3 Ways to Do Montessori at Home

You cringe as your kid pours milk in their bowl of cereal. Their arms wobble under the weight of the jug. As expected, a bit of milk splashes onto the table.

But, in a perfect demonstration of responsibility and independence, your little one grabs a cloth and wipes up the spill. Not only does your child demonstrate independence, but they also practice their motor skills when serving their own food and cleaning up.

This simple moment shows one way you can use Montessori principles in your home. Here are three other practical ways you can incorporate Montessori in your home, along with the principles they follow:

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Offer Choices

In the Montessori classroom, children are allowed to choose their own work. This helps ensure that kids are motivated while working, making their efforts more effective. It also offers children the chance to practice decision-making skills, an important life lesson.

You might offer your child choice in the clothes they wear, activities that they do, or in the snack that they eat. However, this freedom of choice should have limits. As Montessori said:

“To let the child do as he likes, when he has not yet developed any powers of control, is to betray the idea of freedom.”

So, allow your child choices, but make your limits and boundaries clear. Your child should have a clear idea of what clothes are appropriate to wear, which activities they can choose from and what snacks are approved.




2. Use Real Materials

Use glass or ceramic dishes instead of plastic ones. Offer your child real cleaning tools (although child-sized is best!). Montessori noticed that children, when given the choice, prefer to use real materials and perform real-life tasks rather than their toy versions. Why should your child pretend to clean or cook when they could be doing the real thing?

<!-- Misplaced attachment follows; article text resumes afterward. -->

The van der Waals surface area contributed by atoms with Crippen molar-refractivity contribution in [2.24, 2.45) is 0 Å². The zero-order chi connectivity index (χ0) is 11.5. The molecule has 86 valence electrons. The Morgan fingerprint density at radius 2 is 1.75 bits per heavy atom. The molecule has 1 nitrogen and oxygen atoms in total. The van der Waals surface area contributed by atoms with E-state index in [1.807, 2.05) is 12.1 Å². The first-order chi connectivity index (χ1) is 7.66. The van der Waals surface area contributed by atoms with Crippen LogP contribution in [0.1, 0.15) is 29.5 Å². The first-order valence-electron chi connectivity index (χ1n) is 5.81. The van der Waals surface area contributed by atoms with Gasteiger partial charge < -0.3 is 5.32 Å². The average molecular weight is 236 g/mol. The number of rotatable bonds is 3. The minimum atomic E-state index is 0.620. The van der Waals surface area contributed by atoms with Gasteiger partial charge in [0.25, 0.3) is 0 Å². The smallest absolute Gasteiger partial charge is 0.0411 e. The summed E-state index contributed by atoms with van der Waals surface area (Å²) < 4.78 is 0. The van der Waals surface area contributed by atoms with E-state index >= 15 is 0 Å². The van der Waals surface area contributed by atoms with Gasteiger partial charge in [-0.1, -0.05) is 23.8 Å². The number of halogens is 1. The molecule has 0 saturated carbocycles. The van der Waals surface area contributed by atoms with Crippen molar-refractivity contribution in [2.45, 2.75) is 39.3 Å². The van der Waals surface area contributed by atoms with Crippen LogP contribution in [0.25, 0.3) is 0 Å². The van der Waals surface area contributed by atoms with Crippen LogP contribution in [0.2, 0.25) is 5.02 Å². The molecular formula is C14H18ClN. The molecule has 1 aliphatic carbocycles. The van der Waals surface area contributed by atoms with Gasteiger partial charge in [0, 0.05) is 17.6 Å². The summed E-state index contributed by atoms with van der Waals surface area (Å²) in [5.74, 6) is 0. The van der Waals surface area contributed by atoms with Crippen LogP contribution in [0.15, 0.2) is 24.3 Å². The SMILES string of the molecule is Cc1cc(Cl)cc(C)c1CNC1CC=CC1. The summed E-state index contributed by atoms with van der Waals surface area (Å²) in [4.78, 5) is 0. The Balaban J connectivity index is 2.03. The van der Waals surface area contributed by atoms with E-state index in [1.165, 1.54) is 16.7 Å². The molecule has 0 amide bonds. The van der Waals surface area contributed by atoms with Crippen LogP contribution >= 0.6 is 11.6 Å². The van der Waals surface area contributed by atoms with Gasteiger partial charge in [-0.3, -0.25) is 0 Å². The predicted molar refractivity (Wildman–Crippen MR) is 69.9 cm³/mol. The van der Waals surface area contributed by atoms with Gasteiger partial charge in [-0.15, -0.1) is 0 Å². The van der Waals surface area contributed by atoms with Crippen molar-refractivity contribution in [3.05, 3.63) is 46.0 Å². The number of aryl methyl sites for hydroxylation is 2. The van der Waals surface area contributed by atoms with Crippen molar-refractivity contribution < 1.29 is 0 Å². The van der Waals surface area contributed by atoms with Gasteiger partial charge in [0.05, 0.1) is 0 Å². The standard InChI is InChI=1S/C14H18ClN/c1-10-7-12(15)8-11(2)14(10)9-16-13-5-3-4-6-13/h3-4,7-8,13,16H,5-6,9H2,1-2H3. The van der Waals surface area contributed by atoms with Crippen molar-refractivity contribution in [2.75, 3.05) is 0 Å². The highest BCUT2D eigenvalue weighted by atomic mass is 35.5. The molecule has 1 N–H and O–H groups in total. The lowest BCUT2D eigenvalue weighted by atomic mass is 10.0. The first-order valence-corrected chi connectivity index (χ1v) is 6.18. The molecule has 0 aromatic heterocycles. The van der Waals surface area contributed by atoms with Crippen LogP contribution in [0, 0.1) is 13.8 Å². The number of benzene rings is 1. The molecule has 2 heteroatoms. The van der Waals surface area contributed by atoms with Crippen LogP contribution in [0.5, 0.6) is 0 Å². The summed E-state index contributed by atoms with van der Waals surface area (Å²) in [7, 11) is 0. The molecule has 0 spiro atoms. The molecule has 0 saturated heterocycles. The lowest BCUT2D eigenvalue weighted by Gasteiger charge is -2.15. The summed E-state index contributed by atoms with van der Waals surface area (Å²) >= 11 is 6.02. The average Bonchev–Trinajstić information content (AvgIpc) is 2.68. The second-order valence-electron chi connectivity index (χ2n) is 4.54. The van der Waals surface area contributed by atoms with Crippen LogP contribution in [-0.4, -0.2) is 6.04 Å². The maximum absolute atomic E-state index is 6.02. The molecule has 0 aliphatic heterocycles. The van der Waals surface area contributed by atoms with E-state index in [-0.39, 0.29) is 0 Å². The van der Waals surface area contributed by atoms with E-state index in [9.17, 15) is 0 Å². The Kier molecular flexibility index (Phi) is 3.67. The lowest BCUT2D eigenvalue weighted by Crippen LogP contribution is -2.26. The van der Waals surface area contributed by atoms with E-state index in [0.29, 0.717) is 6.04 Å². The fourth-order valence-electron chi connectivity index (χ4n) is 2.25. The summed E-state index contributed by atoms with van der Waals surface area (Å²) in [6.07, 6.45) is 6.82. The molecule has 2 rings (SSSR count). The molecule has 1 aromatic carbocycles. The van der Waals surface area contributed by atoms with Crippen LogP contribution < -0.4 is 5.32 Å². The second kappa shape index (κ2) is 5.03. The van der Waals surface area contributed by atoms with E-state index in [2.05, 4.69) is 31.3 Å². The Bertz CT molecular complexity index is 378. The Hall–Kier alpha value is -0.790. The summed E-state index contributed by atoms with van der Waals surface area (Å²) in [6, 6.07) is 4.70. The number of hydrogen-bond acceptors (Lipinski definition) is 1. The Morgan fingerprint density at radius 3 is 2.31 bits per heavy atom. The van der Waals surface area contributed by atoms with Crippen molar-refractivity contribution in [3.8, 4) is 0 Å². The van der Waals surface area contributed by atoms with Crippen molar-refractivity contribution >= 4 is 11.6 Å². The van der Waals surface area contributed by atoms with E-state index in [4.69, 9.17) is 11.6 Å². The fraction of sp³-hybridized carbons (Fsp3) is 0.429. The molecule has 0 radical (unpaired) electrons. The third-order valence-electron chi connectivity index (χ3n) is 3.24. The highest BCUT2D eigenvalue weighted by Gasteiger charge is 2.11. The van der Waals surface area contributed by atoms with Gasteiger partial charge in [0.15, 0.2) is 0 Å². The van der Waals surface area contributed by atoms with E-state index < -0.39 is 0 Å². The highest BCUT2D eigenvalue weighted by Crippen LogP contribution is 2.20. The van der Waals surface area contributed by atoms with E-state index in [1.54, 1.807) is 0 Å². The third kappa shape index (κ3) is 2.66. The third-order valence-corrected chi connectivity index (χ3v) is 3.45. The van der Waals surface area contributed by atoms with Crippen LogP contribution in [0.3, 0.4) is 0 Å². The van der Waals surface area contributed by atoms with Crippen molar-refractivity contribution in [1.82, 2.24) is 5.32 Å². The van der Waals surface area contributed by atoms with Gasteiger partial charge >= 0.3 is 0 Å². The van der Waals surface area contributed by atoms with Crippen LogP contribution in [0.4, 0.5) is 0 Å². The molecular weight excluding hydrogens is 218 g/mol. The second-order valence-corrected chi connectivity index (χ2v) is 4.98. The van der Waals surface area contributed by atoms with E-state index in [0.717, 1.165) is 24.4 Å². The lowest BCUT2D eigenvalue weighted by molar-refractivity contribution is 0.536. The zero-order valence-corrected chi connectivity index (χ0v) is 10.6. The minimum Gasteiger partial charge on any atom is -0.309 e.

Using real materials also involves another Montessori principle: control of error. Glass dishes break when dropped. This means children must handle the dishes carefully and learn to clean up safely when a dish breaks. If you’re concerned about glass dishes breaking too frequently, try using a combination of wooden, metal, and ceramic dishes.

3. Facilitate Independence

Montessori believed that children should be encouraged to develop independence from a young age. From feeding themselves to dressing on their own, preparing and serving their own food, and more, even the youngest children can do a lot on their own. In Montessori classrooms, children practice independence-building skills when they do practical life activities.

You can bring this to your own home by helping your kids be more independent. Facilitate this by placing stools around your home so that your kids can reach sinks and countertops. Another option is to make child-sized furniture available for your kids.

But, the hardest and most important part is staying out of the way until your little one asks for help. As Montessori said:

“Never help a child with a task at which he feels he can succeed.”

Incorporating Montessori principles into your home requires some adjustments, but if you work at it, you’ll get there. Soon, you’ll notice your children showing greater independence, initiative, and improved decision-making skills.

How do you do Montessori in your home? Tell me about your experiences in the comments!

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